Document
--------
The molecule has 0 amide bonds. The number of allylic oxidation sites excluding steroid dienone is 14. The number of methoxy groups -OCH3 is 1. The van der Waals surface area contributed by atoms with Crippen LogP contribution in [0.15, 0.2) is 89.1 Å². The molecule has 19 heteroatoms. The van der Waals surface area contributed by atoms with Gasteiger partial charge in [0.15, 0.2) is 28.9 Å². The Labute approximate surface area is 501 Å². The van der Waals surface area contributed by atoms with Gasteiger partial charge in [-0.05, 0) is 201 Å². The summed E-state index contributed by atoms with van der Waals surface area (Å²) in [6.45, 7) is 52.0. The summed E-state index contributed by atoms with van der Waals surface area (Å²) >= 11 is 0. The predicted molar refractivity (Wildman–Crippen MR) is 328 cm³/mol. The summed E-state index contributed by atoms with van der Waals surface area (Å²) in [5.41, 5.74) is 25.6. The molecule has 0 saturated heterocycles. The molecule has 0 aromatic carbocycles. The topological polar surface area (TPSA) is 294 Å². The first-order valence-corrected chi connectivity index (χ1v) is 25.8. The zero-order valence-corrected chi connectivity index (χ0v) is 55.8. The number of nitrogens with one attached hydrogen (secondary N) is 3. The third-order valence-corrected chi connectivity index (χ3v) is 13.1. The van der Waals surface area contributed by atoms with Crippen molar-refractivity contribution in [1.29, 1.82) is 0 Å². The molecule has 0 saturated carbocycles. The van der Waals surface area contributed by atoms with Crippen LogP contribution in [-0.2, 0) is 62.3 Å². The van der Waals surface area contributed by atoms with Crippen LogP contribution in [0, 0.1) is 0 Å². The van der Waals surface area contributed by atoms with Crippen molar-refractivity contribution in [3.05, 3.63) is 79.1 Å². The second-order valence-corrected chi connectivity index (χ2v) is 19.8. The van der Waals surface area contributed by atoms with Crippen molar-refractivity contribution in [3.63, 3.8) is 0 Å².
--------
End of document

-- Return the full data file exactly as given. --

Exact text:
The molecule has 0 amide bonds. The number of allylic oxidation sites excluding steroid dienone is 14. The number of methoxy groups -OCH3 is 1. The van der Waals surface area contributed by atoms with Crippen LogP contribution in [0.15, 0.2) is 89.1 Å². The molecule has 19 heteroatoms. The van der Waals surface area contributed by atoms with Gasteiger partial charge in [0.15, 0.2) is 28.9 Å². The Labute approximate surface area is 501 Å². The van der Waals surface area contributed by atoms with Gasteiger partial charge in [-0.05, 0) is 201 Å². The summed E-state index contributed by atoms with van der Waals surface area (Å²) in [6.45, 7) is 52.0. The summed E-state index contributed by atoms with van der Waals surface area (Å²) >= 11 is 0. The predicted molar refractivity (Wildman–Crippen MR) is 328 cm³/mol. The summed E-state index contributed by atoms with van der Waals surface area (Å²) in [5.41, 5.74) is 25.6. The molecule has 0 saturated heterocycles. The molecule has 0 aromatic carbocycles. The topological polar surface area (TPSA) is 294 Å². The first-order valence-corrected chi connectivity index (χ1v) is 25.8. The zero-order valence-corrected chi connectivity index (χ0v) is 55.8. The number of nitrogens with one attached hydrogen (secondary N) is 3. The third-order valence-corrected chi connectivity index (χ3v) is 13.1. The van der Waals surface area contributed by atoms with Crippen molar-refractivity contribution in [1.29, 1.82) is 0 Å². The molecule has 0 saturated carbocycles. The van der Waals surface area contributed by atoms with Crippen LogP contribution in [-0.2, 0) is 62.3 Å². The van der Waals surface area contributed by atoms with Crippen LogP contribution in [0, 0.1) is 0 Å². The van der Waals surface area contributed by atoms with Crippen molar-refractivity contribution in [3.05, 3.63) is 79.1 Å². The second-order valence-corrected chi connectivity index (χ2v) is 19.8. The van der Waals surface area contributed by atoms with Crippen molar-refractivity contribution in [3.63, 3.8) is 0 Å².